Natasha Amott is the person behind Whisk and her Flatiron outpost features a larger selection than its Brooklyn counterpart.  You can find high-end appliances from labels like Le Creuset, Cuisinart, and Calphalon next to small batch bitters from Rochester-based Fee Brothers.  The hours are Monday to Friday from 9am - 8pm and Sunday from 11am - 7pm.

Whisk is owned by the same people that run Uva Wines.  Uva is on 199 Bedford Ave (@ North 6th), just up the street from the Bedford Whisk location.  The store pays close attention to quality and price and their wonderfully curated selection of wines always has great values.  This week they're featuring some lighter style reds from Languedoc in the south of France.  Put a nice chill on them and enjoy them at your next BBQ.


Taavo Somer Takes Isa Fishing and Throws Chef Ignacio Mattos Out to Sea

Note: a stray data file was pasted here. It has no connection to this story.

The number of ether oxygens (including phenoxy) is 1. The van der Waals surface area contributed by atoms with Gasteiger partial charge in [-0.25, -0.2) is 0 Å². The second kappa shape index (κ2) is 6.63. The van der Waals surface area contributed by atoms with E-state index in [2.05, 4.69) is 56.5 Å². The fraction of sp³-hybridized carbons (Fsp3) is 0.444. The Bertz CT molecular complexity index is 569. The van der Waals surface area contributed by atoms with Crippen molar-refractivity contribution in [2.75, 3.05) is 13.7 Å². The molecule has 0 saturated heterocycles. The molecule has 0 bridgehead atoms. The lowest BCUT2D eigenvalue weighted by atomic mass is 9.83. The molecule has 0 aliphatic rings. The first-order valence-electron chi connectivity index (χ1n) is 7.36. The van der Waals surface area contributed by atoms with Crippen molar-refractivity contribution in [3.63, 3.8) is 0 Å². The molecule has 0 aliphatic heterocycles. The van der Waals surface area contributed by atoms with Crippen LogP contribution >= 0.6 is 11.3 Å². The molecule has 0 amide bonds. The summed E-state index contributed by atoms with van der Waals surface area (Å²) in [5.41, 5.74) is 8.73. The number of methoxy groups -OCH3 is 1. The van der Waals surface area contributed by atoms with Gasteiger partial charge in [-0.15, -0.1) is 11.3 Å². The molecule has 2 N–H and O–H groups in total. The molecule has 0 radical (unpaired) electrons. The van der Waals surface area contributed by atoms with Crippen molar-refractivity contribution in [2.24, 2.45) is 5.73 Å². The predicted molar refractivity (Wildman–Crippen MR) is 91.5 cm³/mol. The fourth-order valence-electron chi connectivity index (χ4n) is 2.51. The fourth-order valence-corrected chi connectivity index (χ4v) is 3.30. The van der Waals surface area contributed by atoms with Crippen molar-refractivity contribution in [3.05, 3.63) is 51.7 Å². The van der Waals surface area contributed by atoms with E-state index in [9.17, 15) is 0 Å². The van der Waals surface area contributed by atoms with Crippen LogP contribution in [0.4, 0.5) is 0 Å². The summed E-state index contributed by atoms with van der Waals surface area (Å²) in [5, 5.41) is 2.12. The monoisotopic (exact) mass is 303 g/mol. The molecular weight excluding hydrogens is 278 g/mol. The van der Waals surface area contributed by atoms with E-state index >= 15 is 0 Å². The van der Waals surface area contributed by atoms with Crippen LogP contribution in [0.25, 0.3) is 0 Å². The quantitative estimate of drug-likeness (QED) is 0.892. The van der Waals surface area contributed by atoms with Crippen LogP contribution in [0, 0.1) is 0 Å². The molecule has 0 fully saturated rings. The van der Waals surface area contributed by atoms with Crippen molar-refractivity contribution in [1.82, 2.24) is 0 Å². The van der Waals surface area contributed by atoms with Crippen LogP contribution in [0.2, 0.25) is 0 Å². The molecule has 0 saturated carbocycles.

Eric Asimov paid a visit to Isa while he was the Times' interim restaurant critic. He awarded the restaurant one star and the attention brought Isa to new heights. The James Beard Foundation nominated Isa for Best New Restaurant. Things were looking up and much of this was due to the culinary mind of chef Ignacio Mattos, who was making very interesting, "quirky" food

The kitchen staff were pioneers leading Isa down the path of culinary reinvention. That's why it was such a suprise Monday when the Gone Fishin' sign went up and it was announced Taavo Somer let go of Mattos. Sous chef Jose Ramirez and pastry chef Pam Yung jumped ship shortly after. A post on Craigslist confirms the newly available kitchen spots at 348 Wythe Street in Williamsburg.